Space

Kepler-421b
has been revealed as a transiting exoplanet with the longest known year - 704 days. For comparison, Mars orbits our Sun once every 780 days.

 The farther a planet is from its star, the less likely it is to transit the star from Earth's point of view. It has to line up just right, and most of the 1,800-plus exoplanets discovered so far are much closer to their stars and have much shorter orbital periods. The host star, Kepler-421, is located about 1,000 light-years from Earth in the direction of the constellation Lyra. 


A new discovery that many small galaxies throughout the universe do not 'swarm' around larger ones like bees but instead 'dance' in orderly disc-shaped orbits is a challenge to our understanding of how the universe formed and evolved.   

The universe contains billions of galaxies. Some, such as the Milky Way, are immense, containing hundreds of billions of stars. Most galaxies, however, are dwarfs, much smaller and with only a few billion stars.

For decades astronomers have used computer models to predict how these dwarf galaxies should orbit large galaxies. They had always found that they should be scattered randomly.


What creates the two gigantic donuts of radiation surrounding Earth called the Van Allen radiation belts? The Van Allen Probes launched in 2012 want to find out.

The inner Van Allen radiation belt is fairly stable, but the outer one changes shape, size and composition in ways that scientists don't yet perfectly understand. Some of the particles within this belt zoom along at close to light speed, but just what accelerates these particles up to such velocities? Recent data from the Van Allen Probes suggests that it is a two-fold process: One mechanism gives the particles an initial boost and then a kind of electromagnetic wave called Whistlers does the final job to kick them up to such intense speeds.


Sometimes we have to wonder in amazement about things found out in the universe. Case in point: a slinky string of pearls twisted into a corkscrew shape.

Nothing special about that. Except this string is 100,000 light years long.

The pearls in the string are superclusters of blazing, blue-white, newly born stars and the structure forms a bridge between two giant elliptical galaxies that are colliding. These young, blue "super star clusters" are evenly spaced along the chain at separations of 3,000 light-years from one another.

As every Boy Scout knows, friction generates heat. A new study finds that friction could be the key to survival for some distant Earth-sized planets traveling in dangerous orbits.

Earth-sized planets are becoming common in other star systems. Too close to a star, and heat can be a destructive force but for planets in the habitable zone, the right amount of friction, and therefore heat, can be helpful and perhaps create conditions for habitability.


Olber's Paradox asks why the sky is not a sheet of white. Since just the galaxy we are in has 50 stars for every person currently on earth traveling to us at all time, how can it ever get dark when there are billions of galaxies all containing stars? 

It isn't just a visible light mystery, something is amiss in the ultraviolet Universe also.  We can't explain all of the light in the cosmic budget.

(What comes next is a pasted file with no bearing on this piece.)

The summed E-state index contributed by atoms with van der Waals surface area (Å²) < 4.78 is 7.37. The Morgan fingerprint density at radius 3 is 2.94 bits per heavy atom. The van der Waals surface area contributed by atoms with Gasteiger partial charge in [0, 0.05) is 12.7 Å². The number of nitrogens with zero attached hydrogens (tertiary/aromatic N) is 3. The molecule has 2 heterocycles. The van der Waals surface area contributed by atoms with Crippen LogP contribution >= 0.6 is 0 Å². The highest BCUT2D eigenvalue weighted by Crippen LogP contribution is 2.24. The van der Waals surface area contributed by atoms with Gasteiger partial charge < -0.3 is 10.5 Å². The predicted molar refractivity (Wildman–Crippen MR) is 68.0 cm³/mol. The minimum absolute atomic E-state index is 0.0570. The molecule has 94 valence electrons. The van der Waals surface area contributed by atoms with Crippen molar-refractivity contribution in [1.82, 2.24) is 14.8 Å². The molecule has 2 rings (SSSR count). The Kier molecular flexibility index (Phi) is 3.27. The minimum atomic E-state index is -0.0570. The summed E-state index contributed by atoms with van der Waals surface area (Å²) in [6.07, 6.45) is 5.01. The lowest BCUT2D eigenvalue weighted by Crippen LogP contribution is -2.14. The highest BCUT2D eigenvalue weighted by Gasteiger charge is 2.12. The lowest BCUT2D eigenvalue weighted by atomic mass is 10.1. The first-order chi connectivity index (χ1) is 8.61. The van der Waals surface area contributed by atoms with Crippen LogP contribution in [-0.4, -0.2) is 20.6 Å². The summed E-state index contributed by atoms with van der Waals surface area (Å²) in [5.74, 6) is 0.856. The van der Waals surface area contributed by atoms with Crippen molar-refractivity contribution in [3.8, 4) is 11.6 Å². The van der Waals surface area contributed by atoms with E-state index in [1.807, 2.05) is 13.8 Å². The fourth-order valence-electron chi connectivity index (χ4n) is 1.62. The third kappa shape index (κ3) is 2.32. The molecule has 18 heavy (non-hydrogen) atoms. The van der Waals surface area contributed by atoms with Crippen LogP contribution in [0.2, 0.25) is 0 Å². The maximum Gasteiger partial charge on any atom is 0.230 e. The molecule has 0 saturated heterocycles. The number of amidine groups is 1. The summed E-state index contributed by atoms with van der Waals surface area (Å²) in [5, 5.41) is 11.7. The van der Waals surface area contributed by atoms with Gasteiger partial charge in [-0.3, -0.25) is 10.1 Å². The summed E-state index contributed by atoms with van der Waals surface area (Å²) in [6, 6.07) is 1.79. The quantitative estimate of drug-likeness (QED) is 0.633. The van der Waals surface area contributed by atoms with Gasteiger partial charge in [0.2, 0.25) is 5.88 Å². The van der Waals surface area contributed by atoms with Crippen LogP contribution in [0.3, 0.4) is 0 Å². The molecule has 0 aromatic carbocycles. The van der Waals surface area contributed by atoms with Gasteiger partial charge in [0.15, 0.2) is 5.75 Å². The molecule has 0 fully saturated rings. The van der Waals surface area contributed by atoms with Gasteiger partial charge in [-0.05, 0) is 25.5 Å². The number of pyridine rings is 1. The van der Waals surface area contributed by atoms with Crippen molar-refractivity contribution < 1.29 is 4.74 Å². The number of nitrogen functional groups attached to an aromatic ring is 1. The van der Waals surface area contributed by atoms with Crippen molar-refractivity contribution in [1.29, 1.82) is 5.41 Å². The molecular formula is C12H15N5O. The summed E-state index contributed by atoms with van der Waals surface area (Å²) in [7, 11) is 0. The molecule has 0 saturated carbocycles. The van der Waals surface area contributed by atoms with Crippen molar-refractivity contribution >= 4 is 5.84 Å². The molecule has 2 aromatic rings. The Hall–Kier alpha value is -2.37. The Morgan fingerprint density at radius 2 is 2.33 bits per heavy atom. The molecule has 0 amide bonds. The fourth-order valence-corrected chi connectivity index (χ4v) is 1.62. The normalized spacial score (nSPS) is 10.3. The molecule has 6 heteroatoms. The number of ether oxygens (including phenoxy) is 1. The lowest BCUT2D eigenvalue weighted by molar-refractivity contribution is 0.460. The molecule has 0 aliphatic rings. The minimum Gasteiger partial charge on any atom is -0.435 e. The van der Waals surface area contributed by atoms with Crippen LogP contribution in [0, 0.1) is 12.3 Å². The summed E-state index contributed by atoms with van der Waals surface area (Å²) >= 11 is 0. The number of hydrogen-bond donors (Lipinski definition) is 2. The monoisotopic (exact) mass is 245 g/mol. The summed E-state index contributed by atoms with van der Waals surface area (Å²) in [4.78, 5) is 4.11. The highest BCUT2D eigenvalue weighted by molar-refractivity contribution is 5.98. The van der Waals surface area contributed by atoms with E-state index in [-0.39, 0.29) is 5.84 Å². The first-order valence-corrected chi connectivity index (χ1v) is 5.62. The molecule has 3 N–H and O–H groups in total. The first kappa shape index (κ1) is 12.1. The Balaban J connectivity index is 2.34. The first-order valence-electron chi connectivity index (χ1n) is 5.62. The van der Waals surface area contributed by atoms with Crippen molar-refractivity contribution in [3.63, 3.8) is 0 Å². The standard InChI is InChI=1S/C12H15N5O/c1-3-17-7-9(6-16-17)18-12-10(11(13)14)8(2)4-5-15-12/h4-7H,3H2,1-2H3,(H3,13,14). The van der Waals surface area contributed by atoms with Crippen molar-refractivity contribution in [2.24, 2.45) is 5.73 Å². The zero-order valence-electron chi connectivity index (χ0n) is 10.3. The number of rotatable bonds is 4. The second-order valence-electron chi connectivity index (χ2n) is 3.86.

Planet Mercury's metal-rich composition is a puzzle in planetary science. According to a new simulation, Mercury and other unusually metal-rich objects in the solar system may be relics left behind by collisions in the early solar system that built the other planets.


Astronomers have studied the carbon monoxide in ALESS65, a galaxy over 12 billion light years away, and found that it's literally running out of gas. The future is not dark, it's 'red and dead'.

ALESS65 was observed by the Atacama Large Millimeter Array (ALMA) in 2011 and is one of few known distant galaxies to contain carbon monoxide.


 While our galaxy, the Milky Way, has about 5 billion years before it runs out of fuel and becomes 'red and dead', ALESS65 is a gas guzzler and only has 10s of millions of years left – that is very rapid, in astronomical terms. 



Radio waves emitted from ALESS65 as observed by the Australia Telescope Compact Array. Credit: Huynh et al.


Supermassive black holes in the cores of some galaxies drive massive outflows of molecular hydrogen gas. As a result, most of the cold gas is expelled from the galaxies.

Since cold gas is required to form new stars, this directly affects the galaxies' evolution and those outflows are a key ingredient in theoretical models of the evolution of galaxies, but it is a mystery how they are accelerated. A new study provides the first direct evidence that the molecular outflows are accelerated by energetic jets of electrons that are moving at close to the speed of light. Such jets are propelled by the central supermassive black holes.


Astronomers have found a "hotspot" beneath the Big Dipper emitting a disproportionate number of the highest-energy cosmic rays, a discovery which may move physics toward identifying the mysterious sources of the most energetic particles in the universe.

Many astrophysicists suspect ultrahigh-energy cosmic rays are generated by active galactic nuclei, or AGNs, in which material is sucked into a supermassive black hole at the center of galaxy, while other material is spewed away in a beam-like jet known as a blazar. Another popular possibility is that the highest-energy cosmic rays come from some supernovas (exploding stars) that emit gamma rays bursts.